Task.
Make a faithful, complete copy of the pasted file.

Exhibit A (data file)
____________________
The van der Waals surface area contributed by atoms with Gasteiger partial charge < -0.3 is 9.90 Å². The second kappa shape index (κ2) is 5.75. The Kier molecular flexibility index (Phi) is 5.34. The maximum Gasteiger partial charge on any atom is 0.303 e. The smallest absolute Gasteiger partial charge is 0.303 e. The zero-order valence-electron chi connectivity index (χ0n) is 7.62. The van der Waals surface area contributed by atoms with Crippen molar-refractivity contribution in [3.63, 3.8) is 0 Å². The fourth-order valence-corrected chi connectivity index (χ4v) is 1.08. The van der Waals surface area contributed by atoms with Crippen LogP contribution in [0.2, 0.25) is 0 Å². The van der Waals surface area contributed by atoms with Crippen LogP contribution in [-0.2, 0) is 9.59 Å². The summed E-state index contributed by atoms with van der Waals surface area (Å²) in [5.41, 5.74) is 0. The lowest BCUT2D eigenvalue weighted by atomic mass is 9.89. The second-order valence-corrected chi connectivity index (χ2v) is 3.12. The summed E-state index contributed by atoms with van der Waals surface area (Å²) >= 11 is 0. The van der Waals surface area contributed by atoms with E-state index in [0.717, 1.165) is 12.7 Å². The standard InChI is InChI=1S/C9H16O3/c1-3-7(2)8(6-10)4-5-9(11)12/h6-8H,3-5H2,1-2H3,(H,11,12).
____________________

The van der Waals surface area contributed by atoms with Gasteiger partial charge < -0.3 is 9.90 Å². The second kappa shape index (κ2) is 5.75. The Kier molecular flexibility index (Phi) is 5.34. The maximum Gasteiger partial charge on any atom is 0.303 e. The smallest absolute Gasteiger partial charge is 0.303 e. The zero-order valence-electron chi connectivity index (χ0n) is 7.62. The van der Waals surface area contributed by atoms with Crippen molar-refractivity contribution in [3.63, 3.8) is 0 Å². The fourth-order valence-corrected chi connectivity index (χ4v) is 1.08. The van der Waals surface area contributed by atoms with Crippen LogP contribution in [0.2, 0.25) is 0 Å². The van der Waals surface area contributed by atoms with Crippen LogP contribution in [-0.2, 0) is 9.59 Å². The summed E-state index contributed by atoms with van der Waals surface area (Å²) in [5.41, 5.74) is 0. The lowest BCUT2D eigenvalue weighted by atomic mass is 9.89. The second-order valence-corrected chi connectivity index (χ2v) is 3.12. The summed E-state index contributed by atoms with van der Waals surface area (Å²) >= 11 is 0. The van der Waals surface area contributed by atoms with E-state index in [0.717, 1.165) is 12.7 Å². The standard InChI is InChI=1S/C9H16O3/c1-3-7(2)8(6-10)4-5-9(11)12/h6-8H,3-5H2,1-2H3,(H,11,12).